STAR-BULLETIN / OCTOBER 2003|
Supporters and opponents of Vili Fehoko, pictured here in front of Bachman Hall at the University of Hawaii-Manoa last year, have strong opinions on whether he should remain as the school's mascot.
UH mascot furor
gets global attention
Media take notice of the controversy
over Vili's game behavior
Vili the Warrior became national -- even international -- news yesterday.
A Sunday Star-Bulletin story on the complaints about Vili Fehoko's behavior as the University of Hawaii Warrior mascot was rewritten by the Associated Press and picked up in newspapers, television stations and radio programs across the country, with some of the stories featuring images of a yelling Vili adorned in his trademark black face paint.
Even the Guardian newspaper in England mentioned the controversy.
So did CNN, ESPN, ABC News, the Albany Times Union in New York, the Oakland Tribune in California and the Atlanta Journal-Constitution, to name a few.
One Chicago TV station placed the Vili controversy among its "top stories" on its Web site, linking to the AP coverage with the headline "Hawaii warrior mascot said too aggressive."
Other "top" national headlines grouped with the Hawaii story:
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UH officials are reassessing the mascot program after receiving complaints about Fehoko's aggressive behavior during the latter portion of the football season. Over the next few weeks, school officials said, they will decide what changes to make and whether Fehoko, a 38-year-old professional entertainer, will remain as the mascot.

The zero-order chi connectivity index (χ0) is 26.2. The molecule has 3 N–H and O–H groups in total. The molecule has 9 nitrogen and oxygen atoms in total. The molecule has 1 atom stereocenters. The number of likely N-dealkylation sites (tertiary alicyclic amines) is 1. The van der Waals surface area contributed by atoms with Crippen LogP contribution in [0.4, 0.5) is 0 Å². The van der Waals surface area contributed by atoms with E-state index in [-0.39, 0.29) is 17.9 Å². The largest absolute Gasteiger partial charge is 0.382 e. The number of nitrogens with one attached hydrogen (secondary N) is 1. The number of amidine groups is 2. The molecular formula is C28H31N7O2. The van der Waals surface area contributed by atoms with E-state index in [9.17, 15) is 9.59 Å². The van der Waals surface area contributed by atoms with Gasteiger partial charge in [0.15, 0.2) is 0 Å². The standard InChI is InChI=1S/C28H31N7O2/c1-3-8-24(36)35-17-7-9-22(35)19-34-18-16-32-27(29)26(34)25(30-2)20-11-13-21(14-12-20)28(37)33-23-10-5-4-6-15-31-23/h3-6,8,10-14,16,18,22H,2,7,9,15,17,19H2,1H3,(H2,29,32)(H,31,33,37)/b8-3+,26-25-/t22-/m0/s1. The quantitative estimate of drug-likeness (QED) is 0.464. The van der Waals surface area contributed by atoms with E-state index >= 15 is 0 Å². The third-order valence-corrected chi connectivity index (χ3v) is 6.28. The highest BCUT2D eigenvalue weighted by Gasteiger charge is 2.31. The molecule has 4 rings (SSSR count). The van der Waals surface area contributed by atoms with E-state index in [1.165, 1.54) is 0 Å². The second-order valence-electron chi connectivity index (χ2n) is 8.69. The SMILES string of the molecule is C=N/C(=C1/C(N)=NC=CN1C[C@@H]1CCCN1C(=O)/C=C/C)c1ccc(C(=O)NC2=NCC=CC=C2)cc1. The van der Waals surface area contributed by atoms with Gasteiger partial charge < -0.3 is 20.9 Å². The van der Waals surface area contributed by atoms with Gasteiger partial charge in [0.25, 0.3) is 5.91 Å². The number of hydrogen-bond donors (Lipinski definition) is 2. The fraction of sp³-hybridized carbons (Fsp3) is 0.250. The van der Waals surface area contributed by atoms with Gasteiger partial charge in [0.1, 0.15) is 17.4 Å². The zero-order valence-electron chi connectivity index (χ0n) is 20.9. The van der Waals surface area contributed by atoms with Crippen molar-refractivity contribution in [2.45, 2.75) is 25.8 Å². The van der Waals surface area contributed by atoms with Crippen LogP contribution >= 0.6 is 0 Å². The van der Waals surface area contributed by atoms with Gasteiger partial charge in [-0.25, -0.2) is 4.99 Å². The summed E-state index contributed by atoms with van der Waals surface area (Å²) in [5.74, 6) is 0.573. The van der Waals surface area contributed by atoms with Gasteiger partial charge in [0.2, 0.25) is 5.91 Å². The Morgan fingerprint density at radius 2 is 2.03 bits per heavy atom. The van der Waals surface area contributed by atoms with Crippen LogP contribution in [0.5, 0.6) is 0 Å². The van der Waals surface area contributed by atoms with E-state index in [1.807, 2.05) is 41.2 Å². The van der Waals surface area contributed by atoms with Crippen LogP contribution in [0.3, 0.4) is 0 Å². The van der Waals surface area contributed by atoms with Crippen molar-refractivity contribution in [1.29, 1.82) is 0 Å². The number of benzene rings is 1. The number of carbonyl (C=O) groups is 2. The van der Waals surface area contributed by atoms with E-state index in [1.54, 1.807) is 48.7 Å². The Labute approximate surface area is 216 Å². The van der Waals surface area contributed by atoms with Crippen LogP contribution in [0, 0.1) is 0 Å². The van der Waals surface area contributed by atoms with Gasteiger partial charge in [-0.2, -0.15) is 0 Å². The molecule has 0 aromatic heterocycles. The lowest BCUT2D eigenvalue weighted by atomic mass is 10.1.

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Fehoko said his routine is designed to entertain fans, not to hurt or offend them.
The Sunday Star-Bulletin article generated strong e-mail responses from supporters and opponents of Fehoko.
"He is the heart and soul of our football team," wrote one reader.
"Vili Fehoko is an embarrassment to the people of Hawaii and UH," wrote another.
An ESPN panel of mainland sportswriters joined the debate on yesterday's "Around the Horn" TV show, disagreeing on whether a mascot's behavior should be held in check.
At KITV-4 television station, an online, unscientific survey on whether Fehoko should remain UH's mascot generated more than 1,200 responses by 6 p.m. yesterday, with 686, or 55 percent, saying he should be canned.
Shirley Cavanaugh, an adjunct instructor of public relations at Chaminade University, said the national publicity is hurting UH and the image of a state known for the aloha spirit.
"It's sending the wrong message," she said.